How to Distinguish Different Tax Status

tax

When you apply for a Checking or Savings Account, or some credit cards, the webpage may ask you to certify you are a U.S. Person: “Under penalties of perjury, I certify that: I am a U.S. citizen or other U.S. person.” What is U.S. Person? What is Non-resident Alien? What is Resident Alien? What’s its difference between Permanent Resident?

These words have exact definitions in terms of tax, we will make these words clear and explain their differences and relations according to the official site of IRS (Internal Revenue Service). For banks, the difference between whether you are a U.S. Person is, the tax form for U.S. Person is Form W-9, while the tax form for Non-resident Alien is Form W-8.

Note that in this post we only talk about the definitions related to credit cards/bank accounts, so we are actually talking about Form W-9/W-8, i.e. the federal tax, and state tax has different definitions for resident, so don’t refer to this post if you want to find information about state tax.

us-person

The relations among varies status

1. What is U.S. Citizen

I think I don’t need to explain this, since I believe everyone knows whether you are U.S. Citizen. I need to emphasize that, if you are not a U.S. Citizen, and you claim you are when applying for credit cards/bank accounts, this is a serious fraud and lie, it might affect you application for green card, so be serious about it!

2. What is Lawful Permanent Resident (Green Card Holder)

I believe you also should know whether you are a green card holder.

3. What is Alien

As long as you are not a U.S. Citizen, you are an alien. There are two types of Alien: Resident Alien and Non-resident Alien.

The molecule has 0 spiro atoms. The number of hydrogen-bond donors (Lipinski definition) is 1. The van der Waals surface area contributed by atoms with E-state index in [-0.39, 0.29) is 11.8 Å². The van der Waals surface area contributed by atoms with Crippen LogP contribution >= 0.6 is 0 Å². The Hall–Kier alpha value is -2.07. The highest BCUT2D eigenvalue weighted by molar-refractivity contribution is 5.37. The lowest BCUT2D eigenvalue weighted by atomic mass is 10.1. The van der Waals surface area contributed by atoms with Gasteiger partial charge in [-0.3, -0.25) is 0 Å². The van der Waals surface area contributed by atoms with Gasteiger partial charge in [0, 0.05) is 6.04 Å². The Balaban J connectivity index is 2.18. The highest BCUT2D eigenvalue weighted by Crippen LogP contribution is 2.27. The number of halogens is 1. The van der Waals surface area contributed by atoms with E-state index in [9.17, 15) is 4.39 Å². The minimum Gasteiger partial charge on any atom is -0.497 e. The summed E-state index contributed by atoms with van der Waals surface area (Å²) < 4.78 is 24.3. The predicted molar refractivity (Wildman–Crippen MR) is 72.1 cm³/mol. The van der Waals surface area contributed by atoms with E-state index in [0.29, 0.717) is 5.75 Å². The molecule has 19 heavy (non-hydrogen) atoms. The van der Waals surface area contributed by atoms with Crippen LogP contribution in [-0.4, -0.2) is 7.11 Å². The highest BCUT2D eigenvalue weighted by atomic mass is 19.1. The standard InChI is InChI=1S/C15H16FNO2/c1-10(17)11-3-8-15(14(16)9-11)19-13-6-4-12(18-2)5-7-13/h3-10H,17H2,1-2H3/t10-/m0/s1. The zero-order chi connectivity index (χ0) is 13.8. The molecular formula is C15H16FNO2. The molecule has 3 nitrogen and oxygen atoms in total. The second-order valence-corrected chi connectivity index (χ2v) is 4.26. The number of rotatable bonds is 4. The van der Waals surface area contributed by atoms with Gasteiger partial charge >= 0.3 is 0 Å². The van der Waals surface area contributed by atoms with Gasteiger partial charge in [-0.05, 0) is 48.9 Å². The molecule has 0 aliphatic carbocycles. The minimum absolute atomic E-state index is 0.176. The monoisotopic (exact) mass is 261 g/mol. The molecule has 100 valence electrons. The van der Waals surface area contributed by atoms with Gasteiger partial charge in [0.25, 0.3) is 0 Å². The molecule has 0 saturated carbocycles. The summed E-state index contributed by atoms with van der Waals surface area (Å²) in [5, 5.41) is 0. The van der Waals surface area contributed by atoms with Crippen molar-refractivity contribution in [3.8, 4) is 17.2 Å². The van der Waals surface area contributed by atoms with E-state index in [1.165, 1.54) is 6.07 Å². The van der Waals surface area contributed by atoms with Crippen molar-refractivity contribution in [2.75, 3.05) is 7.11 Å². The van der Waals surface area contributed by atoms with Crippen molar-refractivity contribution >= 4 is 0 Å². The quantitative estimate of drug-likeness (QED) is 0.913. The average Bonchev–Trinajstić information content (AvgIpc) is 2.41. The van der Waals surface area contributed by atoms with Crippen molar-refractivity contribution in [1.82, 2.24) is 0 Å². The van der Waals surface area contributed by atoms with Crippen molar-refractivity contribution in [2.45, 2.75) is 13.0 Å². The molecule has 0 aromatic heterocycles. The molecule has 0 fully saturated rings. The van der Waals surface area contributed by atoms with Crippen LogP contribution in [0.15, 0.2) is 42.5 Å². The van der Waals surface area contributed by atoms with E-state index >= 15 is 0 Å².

4. What is Resident Alien (RA) and Non-Resident Alien (NRA)

If you are a green card holder, or if you satisfy this substantial presence test below, then you are a Resident Alien:

  1. 31 days during the current year, and
  2. 183 days during the 3-year period that includes the current year and the 2 years immediately before that, counting:
    • All the days you were present in the current year, and
    • 1/3 of the days you were present in the first year before the current year, and
    • 1/6 of the days you were present in the second year before the current year.

It’s important that the test above has some exemptions:

Definition of Exempt Individual

  • Foreign Government Related Individual
    • Employee of Foreign Government
    • Employee of International Organization
    • Usually on A or G visa;
  • Teacher, Professor, Trainee, Researcher on J or Q visa;
    • Does NOT include students on J or Q visas;
    • Does include any alien on a J or Q visa who is not a student (physicians, au pairs, summer camp workers, etc.);
    • must wait 2 years before counting 183 days; however if the J or Q alien has been present in the U.S. during any part of 2 of the prior 6 calendar years in F, J, M, or Q status, then he is not an exempt individual for the current year, and he must count days in the current year toward the substantial presence test;
    • Quality of being an Exempt Individual applies also to spouse and child on J-2 or Q-3 visa;
  • Student on F, J, M or Q visa;
    • must wait 5 calendar years before counting 183 days;
    • the 5 calendar years need not be consecutive; and once a cumulative total of 5 calendar years is reached during the student’s lifetime after 1984 he may never be an exempt individual as a student ever again during his lifetime;
    • Quality of being an Exempt Individual applies also to spouse and child on F-2, J-2, M-2, or Q-3 visa;
  • Professional athlete temporarily present in United States to compete in a CHARITABLE sports event.

So for many people, the most important point is: F1/F2 students must be Non-resident Alien for the first 5 years! J1/J2 scholars must be Non-resident Alien for the first 2 years!

5. What is U.S. Person

The definition of U.S. Person include U.S. Citizen and Resident Alien, exclude Non-resident Alien!


Disclaimer: This article and any content herein are general introduction for readers only, and shall not constitute nor be relied on as legal opinion or legal advice in any form. We assume no liability for anything herein. If you need help about tax, please talk to a tax, legal or accounting advisor immediately.


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